Monday, June 8, 2009

Amateur Draft Top 50 - June 8, 2009

Borchering established himself as the Top prep bat with his performance at Sebring

Update (06/08/09) - Tanner Scheppers made his final pre-draft start on Monday night going 5 Innings, walking 3 and fanning 5. More encouraging was that his velocity sat in the mid 90's most of the night and reportedly went as high as 100mph. This may be enough to alleviate some of the concerns about his health and move him up as high as #3 on this list.
Tomorrow’s the day that Major League scouting groups have been laboring over for nearly a year. Sometime later this evening I will post how I think things will unfold in what is likely to be one of the most unpredictable drafts in recent memory. Beyond the Top Two talents, a smattering of injuries, a deep pool of first-round caliber players, uncertainties due to the very nature of prep pitchers, a dearth of college level hitting talent, unreasonable bonus demands and Scott Boras-heavy top-tier talent should combine to make this one of the most ‘interesting’ first rounds in recent memory. It shouldn’t surprise anyone if a player gets picked in the top 5, that wasn’t on the first round board for many teams—It’s that crazy. So while our Mock Draft this evening will try to sort it all out and provide our best guess as to what we think ‘will’ happen, this is the list of who we believe we would pick in the first 50 slots overall. One final note, the first 15 players listed here have some separation for us. While I believe that first round talent goes nearly 40-45 picks in this draft, for us the first 15 are a notch above the rest and as we compiled this list we probably had 20 different combinations in the 16-30 range over the last 4 days.

1) Stephen Strasburg, RHP, San Diego St – Don’t listen to the nonsense of how top pitchers have failed, there has never been any one even close to what he did in college. Read yesterday’s Division I Performance Evaluation post to get a better understanding of how far above the competition he is. While one can’t ever predict injury possibilities, nothing short of that will prevent him from very quickly stepping into Washington as one of the top 20 pitchers in the League.
2) Dustin Ackley, CF, North Carolina – He’s not the type of player that makes scouts drool because the only skill that is off the charts is his ‘makeup’. But Ackley combines an unbelievable ‘makeup’ with solid all-around skills that should make him a team leader in Seattle for years to come. While I have taken my shots on how the Mariner front office has run things with their draft and Minor League system over the last couple of years, they would be complete fools to pass on him, regardless of his $ demands, as he is the type of player you build/rebuild a team around.
3) Tyler Matzek, LHP, Capistrano Valley-Mission Viejo H.S. – For those who haven’t been paying attention, Matzek has closed the year absolutely ‘lights out’. There is clear separation between him and the others of a very talented prep pitching class. While scouts will ‘ding’ him for not having overpowering size, he is the best prep lefty since Clayton Kershaw in 2006, and the most polished one since longer than that.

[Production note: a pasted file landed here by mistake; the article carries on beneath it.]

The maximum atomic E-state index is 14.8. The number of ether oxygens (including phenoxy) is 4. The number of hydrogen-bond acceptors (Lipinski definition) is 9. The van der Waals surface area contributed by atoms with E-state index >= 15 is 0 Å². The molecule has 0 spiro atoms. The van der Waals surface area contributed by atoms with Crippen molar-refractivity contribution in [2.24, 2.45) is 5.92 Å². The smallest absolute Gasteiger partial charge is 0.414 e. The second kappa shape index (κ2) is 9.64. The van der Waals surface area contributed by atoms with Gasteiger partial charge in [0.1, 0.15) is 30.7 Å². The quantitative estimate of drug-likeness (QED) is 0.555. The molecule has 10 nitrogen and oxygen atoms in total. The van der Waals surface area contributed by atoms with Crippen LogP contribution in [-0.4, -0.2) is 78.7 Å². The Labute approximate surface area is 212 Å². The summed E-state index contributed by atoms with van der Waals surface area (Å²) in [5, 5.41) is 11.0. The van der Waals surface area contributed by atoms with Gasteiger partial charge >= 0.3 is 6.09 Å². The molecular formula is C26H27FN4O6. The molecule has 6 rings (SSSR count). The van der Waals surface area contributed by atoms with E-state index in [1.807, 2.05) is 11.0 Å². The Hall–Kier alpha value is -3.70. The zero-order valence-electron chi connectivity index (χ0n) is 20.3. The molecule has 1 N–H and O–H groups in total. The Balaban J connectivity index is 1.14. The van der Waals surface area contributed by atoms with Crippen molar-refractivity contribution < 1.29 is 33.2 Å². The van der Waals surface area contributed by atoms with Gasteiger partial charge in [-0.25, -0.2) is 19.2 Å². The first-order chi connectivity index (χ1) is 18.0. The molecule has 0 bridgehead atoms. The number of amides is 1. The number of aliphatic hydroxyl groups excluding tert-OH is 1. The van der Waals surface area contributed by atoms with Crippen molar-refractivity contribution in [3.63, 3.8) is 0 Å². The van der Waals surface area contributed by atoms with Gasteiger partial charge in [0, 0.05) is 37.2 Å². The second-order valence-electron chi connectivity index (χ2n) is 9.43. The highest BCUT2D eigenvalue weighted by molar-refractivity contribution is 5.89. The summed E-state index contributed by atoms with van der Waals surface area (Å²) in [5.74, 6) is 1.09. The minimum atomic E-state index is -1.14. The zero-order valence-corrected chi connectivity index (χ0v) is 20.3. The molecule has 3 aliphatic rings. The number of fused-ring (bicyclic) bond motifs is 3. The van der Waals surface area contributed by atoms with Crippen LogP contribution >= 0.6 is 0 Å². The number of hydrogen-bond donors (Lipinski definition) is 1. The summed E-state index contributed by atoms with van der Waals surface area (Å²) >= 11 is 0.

4) Grant Green, SS/2B, USC – I just believe that the downside risk with Green is too minimal to pass on him in the top 5. I think he has enough glove to stay at SS for many teams, that he will hit for more power than he has this year, and that even if he has to slide over to 2B he still will be an above league average talent in very short order. This is the extremely sensible pick at this slot.
5) Bobby Borchering, 3B/1B, Bishop Verot H.S. Ft. Myers, FL – After a few ‘safe’ picks, the risk begins. Borchering is heads and shoulders above any other prep position player in this draft. He was a man among boys at Sebring a couple of weeks ago, and even if he has to slide across the diamond to 1B…his bat will play there.
6) Alex White, RHP, North Carolina – I have been extremely disappointed with White all season, not because he has pitched poorly, but because he has pitched inconsistently. In the couple of games of his that I have seen, even when the results weren’t good, the ‘stuff’ was there. He entered the year as the second best college arm in the draft and, based on his upside, I still believe he is.
7) Tanner Scheppers, RHP, Independent – If it weren’t for the previous injury issues, I would have him at #3. So far his Independent league results have been mixed, as his velocity is back but his control is still at issue. That’s not uncommon for an injury return and so I believe it is just a matter of time before he returns to pre-injury form.
8) Donovan Tate, OF, Cartersville H.S., GA – Tate could go as high as #3 in this year’s draft, but there are too many open questions for me to take him there. Will he forgo football? Forgo college? If he becomes baseball only focused, will his tools translate into production? There is too much talent here to let him slip much past this, but it’s still a high reward/high risk pick at this spot.
9) Aaron Crow, RHP, Independent – I’ll admit it…I am an age bigot when it comes to prospects. I look at what Crow did at Missouri and then compare it to both Detweiler in 2007 and Gibson this year…and look at their ages, I can’t get tremendously excited. Don’t get me wrong, I think Crow should and likely will become a solid #2/#3 guy at the big league level and his fastball has many thinking he is a future #1, but I don’t see a lot of projectable further development left with him and therefore I would let him slide this far before tabbing him. Reality tells me someone else won’t.
10) Tim Wheeler, CF, Sacramento State – I have liked him all season long, but even I was surprised when I completed his 2009 Performance Evaluations. This is a true CF profile that is going to hit at the next level. Taking him at #10 may be too low.
11) Kyle Gibson, RHP, Missouri – For me, he was the safest college pitcher in this draft—not named Strasburg, until his last time out. It could have been worse, but the stress fracture will cause him to drop, as teams may not get to work him out before signing him by August 15. There is now risk where little existed before.
12) Jacob Turner, RHP, Westminster Academy, St. Louis – While he may not be in Porcello’s class, I have him higher than I did Jarrod Parker in 2007, when he was selected 9th. If he lasts until #12, this is excellent value. No other prep pitcher has the projection curve available that Turner does.